Is this the "Third" Boston abum?
For as long as musicians have been playing in bands, their legacies have been wrought with the age old malady of “Creative Differences”. These differences will cause one of three things to happen.
- You end up with a band full of people who hate each other, and that hatred fuels a white hot stream of creativity. (See: Cream, The Police, Eagles.. )
- The band breaks up (See: Cream, The Police, Eagles..)
- Someone in the band releases a solo album.
Ahh, the solo album. The musical nugget of self indulgence. That moment to show there world that the old band would be so much better off, if they’d just use some of my songs.
The original line of a band is a sacred thing among fans. In 1974, drummer John Rutsey left Rush and caused the only line up change in Rush’s 40 year history. Neil Peart joined the band just in time to record their second album “Fly By Night”, but is still widely regarded as “the new guy”. So when the original line up of a band splinters, it causes some separation anxiety among long time fans. Sometimes the solo album is like an assuring note to fans that “everything is going to be OK”.
In 1968, things were not going well in Pink Floyd. Their leader, guitarist and singer Syd Barrett had suffered the rigors of hallucinogenic drugs, and bizarre behavior and depression had made him become a liability to Pink Floyd. His eventual ouster came, by replacing him with his childhood friend David Gilmour, who coincidentally taught Barrett how to play guitar. His departure was needed, but approached reluctantly. When it was time for Syd to continue with his recording career, his first solo album “The Madcap Laughs” was produced by Floyd bassist (and then leader of Pink Floyd) Roger Waters. Syd’s follow up album simply titled “Barrett” was produced by Floyd guitarist David Gilmour. The music on those two releases were erratic, humorous, manic and brilliant. At this point Syd Barrett was a different man. In the coming years, each member of Pink Floyd would release solo recordings. Roger Waters “The Pros And Cons Of Hitchhiking” and David Gilmours’ Self titled effort were magnificent. Nick Mason’s “Fictitious Spirits” and Richard Wright’s 1978 album “Wet Dream” were monumentally forgettable.
In the early 1980’s CBS records, (home to such musical heavyweights of the time like Ted Nugent, Aerosmith, Blue Öyster Cult and Boston) realized that there was money to be made by releasing recordings of members of dormant bands, or by members who have recently left high profile bands. One album to raise the eyebrows of fans was Barry Goudreau, who in 1979 split from the group Boston. Fans were hungry for a third Boston album, and since his former band would take the next few years recording the follow up to 1978’s Don’t Look Back, a subsidiary of Epic records, Portrait records offered Barry a solo contract. What came out, sounded too much like Boston for his former boss Tom Scholz to feel happy with. Armed with Boston vocalist Brad Delp, drummer Sib Hashian and another vocalist who doubled on bass named Fran Cosmo (The original bass player for Boston was named Fran Sheehan.. Coincedence? You decide), lawsuits ensued. CBS also issued an interesting effort by former Ted Nugent Vocalist Derek St. Holmes, and recently emancipated Aerosmith guitarist Brad Whitford simply called “Whitford St. Holmes”. While the musical direction of the album was not what one might expect from members of Nugent/Aerosmith, the album was very good. Blue Öyster Cult guitarist Buck Dharma released a solo album at the height of BÖC’s popularity called “Born To Rock”, also a solid effort.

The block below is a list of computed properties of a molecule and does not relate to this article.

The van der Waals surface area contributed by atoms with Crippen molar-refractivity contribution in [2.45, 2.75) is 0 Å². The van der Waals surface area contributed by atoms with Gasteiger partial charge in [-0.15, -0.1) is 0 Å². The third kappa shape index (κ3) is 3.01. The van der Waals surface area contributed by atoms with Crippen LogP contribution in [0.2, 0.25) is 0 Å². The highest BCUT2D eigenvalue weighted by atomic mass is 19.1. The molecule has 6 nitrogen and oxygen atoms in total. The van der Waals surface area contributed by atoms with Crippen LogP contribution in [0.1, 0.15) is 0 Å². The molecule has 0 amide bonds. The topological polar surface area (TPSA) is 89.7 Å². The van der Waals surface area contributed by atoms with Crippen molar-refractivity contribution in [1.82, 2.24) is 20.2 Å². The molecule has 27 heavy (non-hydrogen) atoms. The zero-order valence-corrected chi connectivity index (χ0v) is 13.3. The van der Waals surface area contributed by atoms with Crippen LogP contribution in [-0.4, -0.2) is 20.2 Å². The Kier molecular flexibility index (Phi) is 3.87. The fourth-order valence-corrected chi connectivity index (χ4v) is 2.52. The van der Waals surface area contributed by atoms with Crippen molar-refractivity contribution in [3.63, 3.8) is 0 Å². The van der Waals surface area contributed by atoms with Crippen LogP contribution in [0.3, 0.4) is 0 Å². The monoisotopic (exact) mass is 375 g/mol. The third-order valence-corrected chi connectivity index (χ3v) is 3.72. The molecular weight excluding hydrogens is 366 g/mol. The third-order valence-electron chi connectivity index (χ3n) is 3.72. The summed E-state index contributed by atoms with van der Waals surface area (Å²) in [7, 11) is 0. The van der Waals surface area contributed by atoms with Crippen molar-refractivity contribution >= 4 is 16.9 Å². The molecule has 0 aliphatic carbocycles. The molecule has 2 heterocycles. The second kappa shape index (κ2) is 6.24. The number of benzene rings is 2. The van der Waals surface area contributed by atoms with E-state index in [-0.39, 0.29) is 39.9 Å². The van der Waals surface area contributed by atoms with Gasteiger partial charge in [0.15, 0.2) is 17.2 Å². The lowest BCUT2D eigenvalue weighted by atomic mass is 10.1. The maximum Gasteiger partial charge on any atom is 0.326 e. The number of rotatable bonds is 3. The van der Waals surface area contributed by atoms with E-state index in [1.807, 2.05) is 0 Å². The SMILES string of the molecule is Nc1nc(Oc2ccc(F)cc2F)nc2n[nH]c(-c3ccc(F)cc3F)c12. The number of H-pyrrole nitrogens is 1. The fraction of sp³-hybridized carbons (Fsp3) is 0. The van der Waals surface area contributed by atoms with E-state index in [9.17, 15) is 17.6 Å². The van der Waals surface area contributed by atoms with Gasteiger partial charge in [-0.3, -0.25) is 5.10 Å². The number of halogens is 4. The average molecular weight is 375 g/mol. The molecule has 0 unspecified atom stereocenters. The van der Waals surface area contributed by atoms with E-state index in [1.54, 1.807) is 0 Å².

One solo project which ha confounded me for years, was that of Thin Lizzy leader Phillip Lynott. Lynott called the shots in Thin Lizzy, he was their leader, songwriter and frontman. In 1980 he released “Solo In Soho” and “The Phillip Lynott Album” in 1982, to critical acclaim, but confusing many longtime Lizzy fans. The music on these albums embraced the “New Wave” boom happening at the time, and had less to do with guitar driven rock of Thin Lizzy.
The 80’s also brought a solo career by Phil Collins. which brought forth fruit that was musically indistinguishable from what his band Genesis was doing at the time. Even Tom Petty could not resist the lure of a solo project. In 1989 he released Full Moon Fever which was released free of the “Heartbreakers” moniker, but not without every member of his band with the exception of drummer Stan Lynch.
In the most bloated, ego driven move in modern music, all four members of Kiss released solo albums. It showed the world what talent Paul Stanley and Ace Frehley had, and showing how much Gene Simmons did not.
There is one solo project was one that never “actually” existed. In 1972, Spinal Tap guitarist Nigel Tufnel recorded a solo album called “Calm Caravan”, but due to a mixup while the album artwork was being done, the album was “released” under the name “Clam Caravan”.
My personal favorite solo albums..
Davey Johnstone - Smiling Face (Elton John Guitarist)
Neal Schon - Beyond The Thunder (Journey Guitarist)
Glenn Hughes - Feel (Deep Purple/Trapeze Bassist - Black Sabbath Vocalist)
Syd Barrett - The Madcap Laughs - (Pink Floyd Guitarist)
Bill Ward - Along The Way (Black Sabbath Drummer)
Barry Goudreau - ST - (Boston Guitarist)
Nigel Olsson - Drum Orchestra and Chorus (Elton John drummer)
Bob Mould - Black Sheets Of Rain (Hüsker Dü guitarist)
Peter Green - Reaching the cold 100 (Fleetwood Mac Guitarist)
Jerry Garcia - Garcia (You know who he is)